July 09, 2012, 2:17 PM — Back in 2008, guarding Motorola's perimeter was a lot simpler than it is today, recalls Paul Carugati, the
company's information security architect. "It was OK to just open up [firewall] port 480 [to network traffic],
because we knew that everything that ran over it was HTTP," he says.
But with the rapid growth of Web 2.0 applications, e-commerce environments and cloud services, he adds, "in
2010, that wasn't so true; in 2011, it wasn't true at all."
Management was continually questioning Carugati about the risk exposure related to a critical service or a
social media environment, and the possibility of infiltration of the company's data through social media.
Motorola's then-current firewall technology could trace users' IP addresses, but it could not track applications
and so was unable to monitor which ones were exposed.
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To address the issue, Motorola's security department added a next-generation firewall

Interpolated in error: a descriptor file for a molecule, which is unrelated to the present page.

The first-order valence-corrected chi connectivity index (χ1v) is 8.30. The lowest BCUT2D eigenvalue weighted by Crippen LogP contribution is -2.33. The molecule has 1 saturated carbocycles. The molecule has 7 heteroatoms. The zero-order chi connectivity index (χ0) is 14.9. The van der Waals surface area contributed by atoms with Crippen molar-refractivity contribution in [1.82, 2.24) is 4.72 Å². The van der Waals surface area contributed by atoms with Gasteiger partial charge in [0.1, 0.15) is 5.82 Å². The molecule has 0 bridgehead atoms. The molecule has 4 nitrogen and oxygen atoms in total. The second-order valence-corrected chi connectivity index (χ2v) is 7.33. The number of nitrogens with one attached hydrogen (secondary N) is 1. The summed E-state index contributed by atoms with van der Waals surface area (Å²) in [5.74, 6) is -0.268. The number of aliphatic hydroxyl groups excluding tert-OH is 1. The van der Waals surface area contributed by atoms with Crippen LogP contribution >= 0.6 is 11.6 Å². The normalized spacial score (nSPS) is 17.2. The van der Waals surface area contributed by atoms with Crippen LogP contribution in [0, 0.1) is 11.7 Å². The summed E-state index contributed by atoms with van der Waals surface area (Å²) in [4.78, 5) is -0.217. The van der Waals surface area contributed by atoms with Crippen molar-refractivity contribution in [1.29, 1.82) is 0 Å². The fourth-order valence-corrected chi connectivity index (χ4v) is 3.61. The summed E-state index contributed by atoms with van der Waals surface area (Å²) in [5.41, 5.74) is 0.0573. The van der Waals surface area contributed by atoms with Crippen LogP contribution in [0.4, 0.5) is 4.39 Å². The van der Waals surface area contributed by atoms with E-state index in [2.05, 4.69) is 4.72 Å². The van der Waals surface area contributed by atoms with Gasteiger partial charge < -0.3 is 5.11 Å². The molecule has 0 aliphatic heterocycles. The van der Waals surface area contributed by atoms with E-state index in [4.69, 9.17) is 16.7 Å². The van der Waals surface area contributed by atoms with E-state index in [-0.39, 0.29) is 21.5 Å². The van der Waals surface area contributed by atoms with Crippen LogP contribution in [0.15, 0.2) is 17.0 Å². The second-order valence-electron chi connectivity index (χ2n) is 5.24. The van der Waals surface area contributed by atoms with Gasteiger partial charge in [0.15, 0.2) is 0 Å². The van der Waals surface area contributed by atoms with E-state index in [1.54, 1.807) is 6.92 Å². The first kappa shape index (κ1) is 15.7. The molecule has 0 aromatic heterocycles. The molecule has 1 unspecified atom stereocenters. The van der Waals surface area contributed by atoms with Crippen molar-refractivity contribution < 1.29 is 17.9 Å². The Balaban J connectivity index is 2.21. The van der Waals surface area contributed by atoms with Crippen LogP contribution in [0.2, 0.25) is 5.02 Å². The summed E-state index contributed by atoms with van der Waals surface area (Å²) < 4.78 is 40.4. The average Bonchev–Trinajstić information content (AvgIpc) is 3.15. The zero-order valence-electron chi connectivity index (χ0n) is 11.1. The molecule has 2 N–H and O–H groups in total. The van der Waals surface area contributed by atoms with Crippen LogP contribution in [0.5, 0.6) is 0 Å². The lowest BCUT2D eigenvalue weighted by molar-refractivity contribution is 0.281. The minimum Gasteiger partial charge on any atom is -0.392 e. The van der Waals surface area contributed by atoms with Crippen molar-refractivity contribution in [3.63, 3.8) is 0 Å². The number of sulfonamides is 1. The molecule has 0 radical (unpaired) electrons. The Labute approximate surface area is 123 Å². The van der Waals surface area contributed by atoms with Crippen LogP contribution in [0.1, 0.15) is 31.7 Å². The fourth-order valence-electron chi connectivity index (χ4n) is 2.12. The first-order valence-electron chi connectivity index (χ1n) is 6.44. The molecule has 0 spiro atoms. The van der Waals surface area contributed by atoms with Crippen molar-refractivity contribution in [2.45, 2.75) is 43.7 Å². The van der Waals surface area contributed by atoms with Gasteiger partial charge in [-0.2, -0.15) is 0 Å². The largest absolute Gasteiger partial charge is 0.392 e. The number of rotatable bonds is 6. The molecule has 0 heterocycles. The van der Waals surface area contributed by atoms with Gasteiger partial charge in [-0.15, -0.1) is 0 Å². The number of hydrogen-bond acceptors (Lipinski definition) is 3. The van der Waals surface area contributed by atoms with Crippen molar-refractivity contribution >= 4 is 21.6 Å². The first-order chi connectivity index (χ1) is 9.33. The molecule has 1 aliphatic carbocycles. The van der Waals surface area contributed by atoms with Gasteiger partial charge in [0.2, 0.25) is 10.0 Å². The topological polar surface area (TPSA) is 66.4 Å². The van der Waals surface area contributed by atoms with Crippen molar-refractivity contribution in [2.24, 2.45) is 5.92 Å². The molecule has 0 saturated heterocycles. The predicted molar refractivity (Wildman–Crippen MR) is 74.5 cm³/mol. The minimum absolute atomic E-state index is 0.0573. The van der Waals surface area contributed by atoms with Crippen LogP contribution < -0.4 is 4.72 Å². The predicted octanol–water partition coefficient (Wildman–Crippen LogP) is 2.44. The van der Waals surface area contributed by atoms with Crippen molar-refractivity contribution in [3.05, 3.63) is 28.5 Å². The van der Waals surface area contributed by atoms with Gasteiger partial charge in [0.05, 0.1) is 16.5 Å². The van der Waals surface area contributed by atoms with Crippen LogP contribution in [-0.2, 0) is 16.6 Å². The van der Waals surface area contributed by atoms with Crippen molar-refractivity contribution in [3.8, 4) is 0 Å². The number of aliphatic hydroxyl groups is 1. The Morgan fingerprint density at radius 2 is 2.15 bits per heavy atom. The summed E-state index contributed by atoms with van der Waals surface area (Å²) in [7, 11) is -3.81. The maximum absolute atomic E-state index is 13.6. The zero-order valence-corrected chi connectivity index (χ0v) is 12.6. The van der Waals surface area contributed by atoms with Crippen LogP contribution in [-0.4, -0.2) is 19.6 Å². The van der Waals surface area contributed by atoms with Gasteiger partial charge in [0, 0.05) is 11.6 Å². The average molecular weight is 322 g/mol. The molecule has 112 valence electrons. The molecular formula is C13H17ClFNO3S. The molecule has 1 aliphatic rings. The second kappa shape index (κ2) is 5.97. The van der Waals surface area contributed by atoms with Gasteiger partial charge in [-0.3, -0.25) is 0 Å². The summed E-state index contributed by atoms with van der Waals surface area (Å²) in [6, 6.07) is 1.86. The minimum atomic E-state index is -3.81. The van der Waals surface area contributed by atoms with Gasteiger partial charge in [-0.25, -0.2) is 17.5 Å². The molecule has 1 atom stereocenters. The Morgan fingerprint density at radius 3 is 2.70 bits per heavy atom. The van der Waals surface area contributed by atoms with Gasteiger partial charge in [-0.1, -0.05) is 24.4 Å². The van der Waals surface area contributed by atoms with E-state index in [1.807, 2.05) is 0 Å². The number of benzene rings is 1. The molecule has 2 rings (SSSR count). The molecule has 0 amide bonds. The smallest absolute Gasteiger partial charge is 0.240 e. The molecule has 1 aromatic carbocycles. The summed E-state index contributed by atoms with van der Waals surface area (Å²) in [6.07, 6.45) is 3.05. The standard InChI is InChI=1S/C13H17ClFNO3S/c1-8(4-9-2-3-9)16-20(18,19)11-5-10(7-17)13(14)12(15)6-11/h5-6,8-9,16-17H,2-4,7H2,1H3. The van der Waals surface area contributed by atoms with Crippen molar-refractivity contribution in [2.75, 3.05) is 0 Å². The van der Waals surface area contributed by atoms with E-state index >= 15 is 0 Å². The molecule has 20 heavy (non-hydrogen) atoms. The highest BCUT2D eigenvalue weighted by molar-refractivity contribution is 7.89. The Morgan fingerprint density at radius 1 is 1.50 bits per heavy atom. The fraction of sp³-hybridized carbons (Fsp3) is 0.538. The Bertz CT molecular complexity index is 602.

(NGFW) to its perimeter defense mix. In addition to traditional Level 3 and 4 firewall security, the platform
can track outgoing and incoming traffic at the application level. This has brought huge gains in visibility,
control and enforcement, Carugati reports. Now, it's clear "which apps are flowing through that egress environment,
including apps we thought we weren't allowing outbound and ones we didn't know about," he says.
That visibility enables the security team to enforce far more granular security policies at the application
level, rather than at the network protocol and port levels. Furthermore, management can now draw a far more
accurate picture of the company's social network presence and interactions, for risk assessment and compliance with
as PCI DSS, Carugati says.
NGFWs are just one way in which companies are revamping their defenses in response to new threat vectors that
have grown out of businesses' growing use of and dependency on Web applications, social media, cloud computing,
virtualization, wireless networks and mobile devices. These technologies continue to change the fundamental nature
of business computing and communications.